Facing Republican rival and Guardian Angel founder Curtis Sliwa in Tuesday’s vote, the former New York Police Department captain and longtime Brooklyn borough president was declared the winner by AP at 9:10 PM ET — that’s literally mere minutes after the polls closed at 9 PM ET.
Even before his very strong win was proclaimed and right as polls closed, odds on favorite Adams took to social media to de facto declare victory:
The polls are officially closed in NYC.
To our supporters, volunteers & endorsers of all backgrounds, faiths & from every corner of NYC: Thank you, from the very bottom of my heart, for being a part of our team.
Tonight, we celebrate — because tomorrow, the real work begins! pic.twitter.com/6EAZRN3paB
— Eric Adams (@ericadamsfornyc) November 3, 2021
Set to assume office on New Year’s Day 2022, Democrat Adams will be the second African-American to run America’s largest city after David Dinkins, who was elected in 1989 praising the “gorgeous mosaic” that is the Big Apple. Facing skyrocketing homicide rates in his first year, Dinkins lost his reelection bid in 1993 to a certain Rudy Giuliani despite a fall in crime over the last part of his term.
Although Adams’ election appeared to be a lock after he won the Democratic primary on July 6, the candidate faced fallout from elements of the party’s base over his flip on the long-despised NYPD stop-and-frisk policy. An advocate for the city’s undocumented and hedging his opinion on incumbent mayor Bill de Blasio’s Covid-19 vaccine mandate edict, Adams was also criticized during the campaign for hosting deep-pocket fundraisers in the well-heeled Hamptons while repeating to blue-collar voters his mantra of “I am you.”
The reality is Adams’ campaign did have strong support from Wall Street.
A pro-Adams super PAC, called Strong Leadership NYC, included big donations from Steve Cohen, who owns the New York Mets and runs Point72 Asset Management. Dan Loeb, a founder of hedge fund Third Point, Ken Griffin, CEO of investment firm Citadel and Paul Tudor Jones, founder of Tudor Investment (some of whom also supported candidate of Andrew Yang
Yet, with all his big money pals, Adams so far has not appeared to make that “I am you” pledge when it comes to Hollywood.
In a campaign focusing primarily on public safety, pandemic recovery and increasing friction over vaccine mandates in the NYPD, NYFD and schools, Adams hasn’t spoken publicly to any degree about entertainment industry topics such as tax credits and film permitting. Despite 15 years in state and local politics in the production-rich Empire State, he has few significant connections with the industry, sources tell us, a situation that will likely change.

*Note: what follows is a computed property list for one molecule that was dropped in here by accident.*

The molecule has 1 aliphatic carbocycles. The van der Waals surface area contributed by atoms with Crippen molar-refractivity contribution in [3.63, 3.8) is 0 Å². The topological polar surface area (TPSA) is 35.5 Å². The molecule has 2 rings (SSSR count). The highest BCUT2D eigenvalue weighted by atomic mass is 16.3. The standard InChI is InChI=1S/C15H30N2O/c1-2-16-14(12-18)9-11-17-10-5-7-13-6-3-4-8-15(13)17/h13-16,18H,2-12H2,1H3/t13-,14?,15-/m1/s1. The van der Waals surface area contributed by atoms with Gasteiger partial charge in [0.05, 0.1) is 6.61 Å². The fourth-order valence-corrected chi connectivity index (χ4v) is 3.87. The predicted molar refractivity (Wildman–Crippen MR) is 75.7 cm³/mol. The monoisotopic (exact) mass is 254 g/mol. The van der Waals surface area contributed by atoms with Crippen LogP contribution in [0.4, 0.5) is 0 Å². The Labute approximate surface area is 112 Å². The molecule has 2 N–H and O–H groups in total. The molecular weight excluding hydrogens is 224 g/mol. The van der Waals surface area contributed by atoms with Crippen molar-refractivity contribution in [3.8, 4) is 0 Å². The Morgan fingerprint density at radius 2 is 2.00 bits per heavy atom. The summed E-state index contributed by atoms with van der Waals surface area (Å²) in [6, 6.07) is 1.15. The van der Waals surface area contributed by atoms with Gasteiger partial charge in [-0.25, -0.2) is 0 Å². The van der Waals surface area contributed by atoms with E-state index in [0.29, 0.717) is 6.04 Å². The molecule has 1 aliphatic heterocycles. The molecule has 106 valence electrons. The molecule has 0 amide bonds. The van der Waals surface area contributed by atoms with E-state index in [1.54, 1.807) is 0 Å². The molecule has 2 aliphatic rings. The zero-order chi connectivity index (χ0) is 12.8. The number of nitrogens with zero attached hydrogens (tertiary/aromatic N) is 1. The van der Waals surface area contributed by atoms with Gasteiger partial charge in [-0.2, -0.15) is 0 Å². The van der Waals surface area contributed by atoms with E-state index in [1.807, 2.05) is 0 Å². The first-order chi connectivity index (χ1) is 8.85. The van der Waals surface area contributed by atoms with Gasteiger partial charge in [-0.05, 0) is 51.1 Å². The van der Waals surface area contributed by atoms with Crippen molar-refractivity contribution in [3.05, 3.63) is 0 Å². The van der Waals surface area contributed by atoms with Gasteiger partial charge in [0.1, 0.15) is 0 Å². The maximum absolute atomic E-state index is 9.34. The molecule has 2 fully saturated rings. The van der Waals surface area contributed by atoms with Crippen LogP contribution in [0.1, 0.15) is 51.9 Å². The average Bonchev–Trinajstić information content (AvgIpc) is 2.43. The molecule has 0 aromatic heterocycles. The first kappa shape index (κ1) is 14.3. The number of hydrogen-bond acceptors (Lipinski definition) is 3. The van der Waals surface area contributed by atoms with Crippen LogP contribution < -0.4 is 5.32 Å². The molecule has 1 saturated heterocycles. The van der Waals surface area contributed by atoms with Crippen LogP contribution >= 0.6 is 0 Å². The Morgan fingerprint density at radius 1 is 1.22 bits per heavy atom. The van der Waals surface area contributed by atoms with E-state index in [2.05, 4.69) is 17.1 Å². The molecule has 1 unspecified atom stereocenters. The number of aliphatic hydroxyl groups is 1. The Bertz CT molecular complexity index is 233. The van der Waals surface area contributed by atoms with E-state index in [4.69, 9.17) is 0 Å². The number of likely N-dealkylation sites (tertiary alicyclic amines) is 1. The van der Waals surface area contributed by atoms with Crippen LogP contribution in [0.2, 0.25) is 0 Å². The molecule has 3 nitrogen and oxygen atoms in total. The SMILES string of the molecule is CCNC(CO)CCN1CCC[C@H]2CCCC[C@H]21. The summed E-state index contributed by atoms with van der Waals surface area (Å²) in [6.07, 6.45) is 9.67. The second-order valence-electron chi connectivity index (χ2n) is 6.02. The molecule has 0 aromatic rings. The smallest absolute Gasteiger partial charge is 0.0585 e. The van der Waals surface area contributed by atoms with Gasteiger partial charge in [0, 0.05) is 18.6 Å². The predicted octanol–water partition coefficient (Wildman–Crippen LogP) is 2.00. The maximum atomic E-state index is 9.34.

“As Mayor, Eric Adams will soon see that production is an important part of the city, in terms of jobs and profile,” a Gotham-based network showrunner predicted.
The Made in NY initiative has long offered additional boosts beyond state incentives and slashed bureaucratic red tape, but it’s the New York State tax credits from 2010 (now at 25%, plus an additional 10% for filming in certain counties outside of NYC) that are by far the biggest draw for the industry regardless of who sits in City Hall. The credits and the rise of streaming have reshaped the business in the Five Boroughs.
“We’re excited to work with Mayor-Elect Adams,” said Flo Mitchell-Brown, chair of the New York Production Alliance, which reps film, television and commercial and post production in New York City and New York State. “During his time as Brooklyn Borough President our industry has seen tremendous growth. He’s seen firsthand how important our industry is economically and we look forward to working with him on a citywide basis.”
Nearly 80 TV series and 300 films were produced in NYC in 2019, according to a study released by the Mayor’s Office of Media and Entertainment (MOME) last summer, generating $64 billion in direct economic output, $12.2 billion in wages and 100,000 jobs. MOME Commissioner Anne del Castillo led the NYC entertainment industry through Covid (it had pretty much returned to pre-pandemic levels in August) but hers is an appointed position and can change when the administration does.
Adams’ move into Gracie Mansion isn’t the only shift in NYC power circles.
After what will ultimately be 22 years in office for Cyrus Vance Jr, Manhattan will have a new District Attorney now in Alvin Bragg.
nly the third person elected to the powerful and pivotal position, the former state Chief Deputy Attorney General easily beat Republican and Long Island resident Thomas Kenniff on Tuesday. Inheriting high-profile probes into Donald Trump and the appeal of Harvey Weinstein, the Harlem-raised Bragg is the first African-American to hold the New York County D.A. job.
A contrast to Vance, the Harvard educated Bragg has pledged to tackle mass incarceration in the city, put police brutality in the spotlight and keep guns out of the jurisdiction. Those stances could see the progressive former prosecutor butting heads with Adams, who has promised to clamp down on crime in a metropolis hit hard by the blast radius from the coronavirus.
But that’s why you have elections.
Jill Goldsmith contributed to this report
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